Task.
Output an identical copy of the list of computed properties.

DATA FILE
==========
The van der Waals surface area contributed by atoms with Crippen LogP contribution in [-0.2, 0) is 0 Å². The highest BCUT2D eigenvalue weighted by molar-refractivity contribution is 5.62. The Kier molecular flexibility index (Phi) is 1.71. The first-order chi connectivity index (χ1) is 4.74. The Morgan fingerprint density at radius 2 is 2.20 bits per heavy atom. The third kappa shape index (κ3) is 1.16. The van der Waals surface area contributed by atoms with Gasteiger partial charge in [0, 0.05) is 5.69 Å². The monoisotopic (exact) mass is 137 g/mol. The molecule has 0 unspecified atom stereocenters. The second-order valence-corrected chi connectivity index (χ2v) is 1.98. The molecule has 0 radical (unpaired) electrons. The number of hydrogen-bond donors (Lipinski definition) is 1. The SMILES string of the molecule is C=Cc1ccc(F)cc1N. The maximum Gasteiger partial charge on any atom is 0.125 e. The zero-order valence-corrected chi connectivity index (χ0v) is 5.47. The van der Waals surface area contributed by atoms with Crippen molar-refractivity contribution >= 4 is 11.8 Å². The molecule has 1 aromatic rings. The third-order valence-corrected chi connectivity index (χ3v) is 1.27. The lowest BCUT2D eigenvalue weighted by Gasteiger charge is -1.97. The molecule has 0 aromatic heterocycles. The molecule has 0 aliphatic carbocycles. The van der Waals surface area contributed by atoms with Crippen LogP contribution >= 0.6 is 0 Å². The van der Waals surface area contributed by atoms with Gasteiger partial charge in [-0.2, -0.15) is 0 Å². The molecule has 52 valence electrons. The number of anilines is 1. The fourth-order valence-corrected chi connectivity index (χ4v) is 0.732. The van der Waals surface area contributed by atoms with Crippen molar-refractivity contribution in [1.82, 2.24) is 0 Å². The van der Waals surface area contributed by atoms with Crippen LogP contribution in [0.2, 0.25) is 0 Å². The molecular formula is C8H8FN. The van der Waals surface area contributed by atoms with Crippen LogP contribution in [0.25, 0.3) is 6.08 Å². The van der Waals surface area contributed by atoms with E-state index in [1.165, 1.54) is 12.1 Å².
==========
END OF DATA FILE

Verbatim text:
The van der Waals surface area contributed by atoms with Crippen LogP contribution in [-0.2, 0) is 0 Å². The highest BCUT2D eigenvalue weighted by molar-refractivity contribution is 5.62. The Kier molecular flexibility index (Phi) is 1.71. The first-order chi connectivity index (χ1) is 4.74. The Morgan fingerprint density at radius 2 is 2.20 bits per heavy atom. The third kappa shape index (κ3) is 1.16. The van der Waals surface area contributed by atoms with Gasteiger partial charge in [0, 0.05) is 5.69 Å². The monoisotopic (exact) mass is 137 g/mol. The molecule has 0 unspecified atom stereocenters. The second-order valence-corrected chi connectivity index (χ2v) is 1.98. The molecule has 0 radical (unpaired) electrons. The number of hydrogen-bond donors (Lipinski definition) is 1. The SMILES string of the molecule is C=Cc1ccc(F)cc1N. The maximum Gasteiger partial charge on any atom is 0.125 e. The zero-order valence-corrected chi connectivity index (χ0v) is 5.47. The van der Waals surface area contributed by atoms with Crippen molar-refractivity contribution >= 4 is 11.8 Å². The molecule has 1 aromatic rings. The third-order valence-corrected chi connectivity index (χ3v) is 1.27. The lowest BCUT2D eigenvalue weighted by Gasteiger charge is -1.97. The molecule has 0 aromatic heterocycles. The molecule has 0 aliphatic carbocycles. The van der Waals surface area contributed by atoms with Crippen LogP contribution >= 0.6 is 0 Å². The van der Waals surface area contributed by atoms with Gasteiger partial charge in [-0.2, -0.15) is 0 Å². The molecule has 52 valence electrons. The number of anilines is 1. The fourth-order valence-corrected chi connectivity index (χ4v) is 0.732. The van der Waals surface area contributed by atoms with Crippen molar-refractivity contribution in [1.82, 2.24) is 0 Å². The van der Waals surface area contributed by atoms with Crippen LogP contribution in [0.2, 0.25) is 0 Å². The molecular formula is C8H8FN. The van der Waals surface area contributed by atoms with Crippen LogP contribution in [0.25, 0.3) is 6.08 Å². The van der Waals surface area contributed by atoms with E-state index in [1.165, 1.54) is 12.1 Å².